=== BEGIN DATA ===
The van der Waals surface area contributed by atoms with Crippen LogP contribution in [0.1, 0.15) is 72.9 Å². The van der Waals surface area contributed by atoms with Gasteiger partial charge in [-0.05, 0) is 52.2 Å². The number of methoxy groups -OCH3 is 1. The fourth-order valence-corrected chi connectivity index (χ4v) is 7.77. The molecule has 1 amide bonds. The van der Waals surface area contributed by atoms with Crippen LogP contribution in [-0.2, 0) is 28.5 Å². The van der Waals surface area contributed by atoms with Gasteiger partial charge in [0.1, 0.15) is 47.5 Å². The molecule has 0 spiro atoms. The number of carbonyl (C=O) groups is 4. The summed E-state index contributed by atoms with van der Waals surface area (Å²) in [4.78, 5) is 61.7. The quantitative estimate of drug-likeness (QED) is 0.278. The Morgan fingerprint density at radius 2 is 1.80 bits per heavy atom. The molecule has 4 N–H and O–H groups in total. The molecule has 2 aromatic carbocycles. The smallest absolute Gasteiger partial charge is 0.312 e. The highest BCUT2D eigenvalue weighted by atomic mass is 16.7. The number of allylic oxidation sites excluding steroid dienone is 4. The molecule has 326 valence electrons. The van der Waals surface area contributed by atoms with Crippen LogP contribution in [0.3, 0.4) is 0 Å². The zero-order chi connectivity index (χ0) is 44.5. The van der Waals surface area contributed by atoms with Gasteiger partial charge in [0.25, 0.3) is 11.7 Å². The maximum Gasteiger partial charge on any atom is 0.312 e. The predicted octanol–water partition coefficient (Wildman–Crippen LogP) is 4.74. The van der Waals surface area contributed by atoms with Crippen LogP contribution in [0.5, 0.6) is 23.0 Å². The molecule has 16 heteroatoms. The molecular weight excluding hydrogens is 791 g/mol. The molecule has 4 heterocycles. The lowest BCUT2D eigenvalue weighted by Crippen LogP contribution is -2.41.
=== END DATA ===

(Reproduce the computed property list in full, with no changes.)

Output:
The van der Waals surface area contributed by atoms with Crippen LogP contribution in [0.1, 0.15) is 72.9 Å². The van der Waals surface area contributed by atoms with Gasteiger partial charge in [-0.05, 0) is 52.2 Å². The number of methoxy groups -OCH3 is 1. The fourth-order valence-corrected chi connectivity index (χ4v) is 7.77. The molecule has 1 amide bonds. The van der Waals surface area contributed by atoms with Crippen LogP contribution in [-0.2, 0) is 28.5 Å². The van der Waals surface area contributed by atoms with Gasteiger partial charge in [0.1, 0.15) is 47.5 Å². The molecule has 0 spiro atoms. The number of carbonyl (C=O) groups is 4. The summed E-state index contributed by atoms with van der Waals surface area (Å²) in [4.78, 5) is 61.7. The quantitative estimate of drug-likeness (QED) is 0.278. The Morgan fingerprint density at radius 2 is 1.80 bits per heavy atom. The molecule has 4 N–H and O–H groups in total. The molecule has 2 aromatic carbocycles. The smallest absolute Gasteiger partial charge is 0.312 e. The highest BCUT2D eigenvalue weighted by atomic mass is 16.7. The number of allylic oxidation sites excluding steroid dienone is 4. The molecule has 326 valence electrons. The van der Waals surface area contributed by atoms with Crippen LogP contribution in [0.3, 0.4) is 0 Å². The zero-order chi connectivity index (χ0) is 44.5. The van der Waals surface area contributed by atoms with Gasteiger partial charge in [0.25, 0.3) is 11.7 Å². The maximum Gasteiger partial charge on any atom is 0.312 e. The predicted octanol–water partition coefficient (Wildman–Crippen LogP) is 4.74. The van der Waals surface area contributed by atoms with Crippen LogP contribution in [0.5, 0.6) is 23.0 Å². The molecule has 16 heteroatoms. The molecular weight excluding hydrogens is 791 g/mol. The molecule has 4 heterocycles. The lowest BCUT2D eigenvalue weighted by Crippen LogP contribution is -2.41.